I’ve just finished listening to a 24 lecture series called “Writing Great Sentences.” I enjoyed it a lot–’twas all about cumulative sentences, parallel construction, writing with double rhythms, triple rhythms, and “duple and triple rhythms,” etc.

But I think my favorite lecture came at the end, and I have two thoughts to share. First, the professor (Dr. Brooks Landon) talked about “mythrules”–and I loved his word. According to Dr. Landon, “mythrules” are “rules that rule no one–other than perhaps a handful of pop-grammarians and hardened purists who lok for their authority somewhere in the sky rather than here on earth.” (Quote from Edgar H. Schuster).

As I teach writing, I talk about a lot of rules . . . but I’m amazed when I hear about even more from my students. And I never mention a rule without prefacing it with the comment, “Nine times out of ten . . .” because no writing rule is absolute. But beginning writers tend to cling to rules as if they were some kind of magic wand, and by following them exactly, they’ll somehow find their work publishable.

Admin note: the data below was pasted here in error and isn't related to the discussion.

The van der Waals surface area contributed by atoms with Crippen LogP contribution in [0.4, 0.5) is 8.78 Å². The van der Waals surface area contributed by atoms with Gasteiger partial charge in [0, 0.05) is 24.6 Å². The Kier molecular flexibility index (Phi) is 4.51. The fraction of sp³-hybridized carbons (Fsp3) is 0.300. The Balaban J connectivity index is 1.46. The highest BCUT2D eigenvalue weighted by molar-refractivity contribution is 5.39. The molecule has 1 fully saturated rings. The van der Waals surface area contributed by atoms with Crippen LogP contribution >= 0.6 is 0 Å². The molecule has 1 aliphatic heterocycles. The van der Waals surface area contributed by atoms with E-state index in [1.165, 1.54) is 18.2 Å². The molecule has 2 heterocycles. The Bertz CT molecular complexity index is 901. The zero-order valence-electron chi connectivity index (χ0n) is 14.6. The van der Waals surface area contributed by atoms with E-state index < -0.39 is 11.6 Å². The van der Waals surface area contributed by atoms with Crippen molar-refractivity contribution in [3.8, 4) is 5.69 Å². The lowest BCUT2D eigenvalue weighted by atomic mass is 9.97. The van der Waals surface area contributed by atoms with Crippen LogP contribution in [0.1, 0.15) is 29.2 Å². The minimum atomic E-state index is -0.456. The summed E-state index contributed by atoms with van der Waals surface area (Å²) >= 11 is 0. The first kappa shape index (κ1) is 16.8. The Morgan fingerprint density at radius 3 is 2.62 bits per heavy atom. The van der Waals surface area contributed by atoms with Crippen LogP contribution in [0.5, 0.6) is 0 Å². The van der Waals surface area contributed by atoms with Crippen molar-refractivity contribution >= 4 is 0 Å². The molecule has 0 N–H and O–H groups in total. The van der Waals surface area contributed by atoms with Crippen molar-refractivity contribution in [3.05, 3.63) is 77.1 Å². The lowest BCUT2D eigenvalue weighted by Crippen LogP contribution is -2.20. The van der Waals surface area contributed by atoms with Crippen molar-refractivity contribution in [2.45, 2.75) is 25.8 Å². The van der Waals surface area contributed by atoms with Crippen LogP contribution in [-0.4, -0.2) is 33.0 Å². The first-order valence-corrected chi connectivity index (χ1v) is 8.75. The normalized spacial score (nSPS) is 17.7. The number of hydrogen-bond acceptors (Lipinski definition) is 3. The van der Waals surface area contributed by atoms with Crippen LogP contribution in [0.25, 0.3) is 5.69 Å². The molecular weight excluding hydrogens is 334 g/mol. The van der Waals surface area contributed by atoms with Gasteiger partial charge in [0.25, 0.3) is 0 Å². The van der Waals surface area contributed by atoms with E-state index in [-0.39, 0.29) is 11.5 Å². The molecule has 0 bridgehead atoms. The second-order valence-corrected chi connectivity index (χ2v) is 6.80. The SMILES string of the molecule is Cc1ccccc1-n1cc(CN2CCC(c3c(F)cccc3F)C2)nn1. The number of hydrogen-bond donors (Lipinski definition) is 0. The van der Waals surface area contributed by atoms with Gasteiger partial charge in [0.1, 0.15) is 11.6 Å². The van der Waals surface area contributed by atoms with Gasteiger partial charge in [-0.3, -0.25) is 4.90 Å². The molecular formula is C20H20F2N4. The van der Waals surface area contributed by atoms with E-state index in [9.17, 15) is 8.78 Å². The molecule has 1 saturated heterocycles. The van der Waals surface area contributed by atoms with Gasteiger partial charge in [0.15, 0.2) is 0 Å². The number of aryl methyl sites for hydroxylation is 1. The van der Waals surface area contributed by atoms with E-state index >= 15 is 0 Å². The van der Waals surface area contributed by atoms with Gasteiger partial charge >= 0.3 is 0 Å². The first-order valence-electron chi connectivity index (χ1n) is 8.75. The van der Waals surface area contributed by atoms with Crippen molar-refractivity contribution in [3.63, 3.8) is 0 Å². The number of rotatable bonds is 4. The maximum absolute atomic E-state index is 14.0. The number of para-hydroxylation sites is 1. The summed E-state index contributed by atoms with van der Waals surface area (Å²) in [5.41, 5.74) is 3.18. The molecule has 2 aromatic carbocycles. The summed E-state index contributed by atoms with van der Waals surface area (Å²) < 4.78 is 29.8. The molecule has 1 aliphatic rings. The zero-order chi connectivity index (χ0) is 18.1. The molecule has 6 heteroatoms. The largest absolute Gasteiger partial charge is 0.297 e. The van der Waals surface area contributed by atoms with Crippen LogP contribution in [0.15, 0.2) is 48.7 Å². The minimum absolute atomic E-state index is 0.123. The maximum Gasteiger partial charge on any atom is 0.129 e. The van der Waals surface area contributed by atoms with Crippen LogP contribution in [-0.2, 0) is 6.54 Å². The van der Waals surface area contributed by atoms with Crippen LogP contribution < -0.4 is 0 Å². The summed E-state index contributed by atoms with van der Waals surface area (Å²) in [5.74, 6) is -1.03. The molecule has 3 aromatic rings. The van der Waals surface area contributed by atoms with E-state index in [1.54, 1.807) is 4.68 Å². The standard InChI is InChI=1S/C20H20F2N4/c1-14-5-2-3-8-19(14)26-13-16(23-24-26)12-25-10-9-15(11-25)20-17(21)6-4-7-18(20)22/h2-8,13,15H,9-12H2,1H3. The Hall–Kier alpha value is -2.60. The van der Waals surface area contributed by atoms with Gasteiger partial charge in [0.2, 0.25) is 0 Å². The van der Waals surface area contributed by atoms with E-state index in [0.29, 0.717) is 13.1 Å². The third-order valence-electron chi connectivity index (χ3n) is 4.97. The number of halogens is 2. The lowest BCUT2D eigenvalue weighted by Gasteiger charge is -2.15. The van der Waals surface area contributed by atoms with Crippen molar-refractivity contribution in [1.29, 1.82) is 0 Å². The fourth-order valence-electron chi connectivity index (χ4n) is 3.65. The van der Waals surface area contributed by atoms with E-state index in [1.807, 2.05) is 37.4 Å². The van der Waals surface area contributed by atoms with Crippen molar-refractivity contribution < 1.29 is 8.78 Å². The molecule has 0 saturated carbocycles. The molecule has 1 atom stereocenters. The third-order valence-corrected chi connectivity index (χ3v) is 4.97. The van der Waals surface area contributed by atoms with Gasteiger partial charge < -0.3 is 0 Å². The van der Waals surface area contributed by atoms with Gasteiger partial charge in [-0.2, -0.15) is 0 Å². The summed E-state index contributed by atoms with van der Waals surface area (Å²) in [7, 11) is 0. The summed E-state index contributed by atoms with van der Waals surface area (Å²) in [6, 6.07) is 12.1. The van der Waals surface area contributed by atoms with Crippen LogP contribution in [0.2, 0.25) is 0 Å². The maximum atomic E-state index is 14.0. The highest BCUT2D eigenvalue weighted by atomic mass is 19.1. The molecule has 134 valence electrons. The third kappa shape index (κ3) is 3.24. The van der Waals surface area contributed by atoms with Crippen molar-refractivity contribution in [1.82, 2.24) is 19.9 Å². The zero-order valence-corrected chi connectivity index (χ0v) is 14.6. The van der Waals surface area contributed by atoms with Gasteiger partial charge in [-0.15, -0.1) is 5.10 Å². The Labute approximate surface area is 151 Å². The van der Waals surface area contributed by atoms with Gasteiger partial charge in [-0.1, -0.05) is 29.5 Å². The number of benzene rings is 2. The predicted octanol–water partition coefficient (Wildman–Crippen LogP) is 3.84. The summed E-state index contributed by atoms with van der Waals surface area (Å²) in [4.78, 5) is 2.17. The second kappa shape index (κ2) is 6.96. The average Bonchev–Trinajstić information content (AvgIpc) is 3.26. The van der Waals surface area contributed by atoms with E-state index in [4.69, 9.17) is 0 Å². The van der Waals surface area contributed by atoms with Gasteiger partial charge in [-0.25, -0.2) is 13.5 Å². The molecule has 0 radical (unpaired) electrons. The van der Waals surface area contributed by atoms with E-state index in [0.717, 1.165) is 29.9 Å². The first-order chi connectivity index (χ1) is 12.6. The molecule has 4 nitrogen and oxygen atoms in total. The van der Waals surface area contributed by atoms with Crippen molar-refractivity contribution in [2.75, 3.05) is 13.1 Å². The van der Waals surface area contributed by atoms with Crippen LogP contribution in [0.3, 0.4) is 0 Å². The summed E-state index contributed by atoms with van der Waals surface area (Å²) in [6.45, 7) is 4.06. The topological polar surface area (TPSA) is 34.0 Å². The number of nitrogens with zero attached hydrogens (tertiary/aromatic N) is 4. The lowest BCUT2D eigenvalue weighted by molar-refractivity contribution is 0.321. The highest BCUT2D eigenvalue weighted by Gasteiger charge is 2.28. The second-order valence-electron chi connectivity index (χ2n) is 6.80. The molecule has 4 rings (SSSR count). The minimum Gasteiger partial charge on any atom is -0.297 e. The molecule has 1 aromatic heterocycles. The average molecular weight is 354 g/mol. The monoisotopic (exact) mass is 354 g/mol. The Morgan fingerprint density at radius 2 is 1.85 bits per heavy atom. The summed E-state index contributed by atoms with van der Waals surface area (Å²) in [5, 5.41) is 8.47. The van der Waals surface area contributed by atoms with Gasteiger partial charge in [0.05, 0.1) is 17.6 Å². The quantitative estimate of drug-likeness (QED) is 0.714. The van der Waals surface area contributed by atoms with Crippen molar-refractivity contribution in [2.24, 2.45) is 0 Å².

But excellence is a lot more than not breaking the rules. It’s writing original material, with a fresh and unique voice, and too often the “rules” tend to whittle that voice away.

Dr. Landon suggests that writers “test” their rules by picking up a work by a good, published author and reading it. If they don’t break the “rule,” then it’s probably a good idea that you follow it, too. But if they do break it, then don’t sweat that particular rule.

Another comment that struck me was the idea that we’ve all been taught–in school, in seminars, etc–that clarity in writing is the number one priority, but whittling down our words to bare bones “drains style away.” In the words of one writer, “the books” don’t teach style–they abolish it.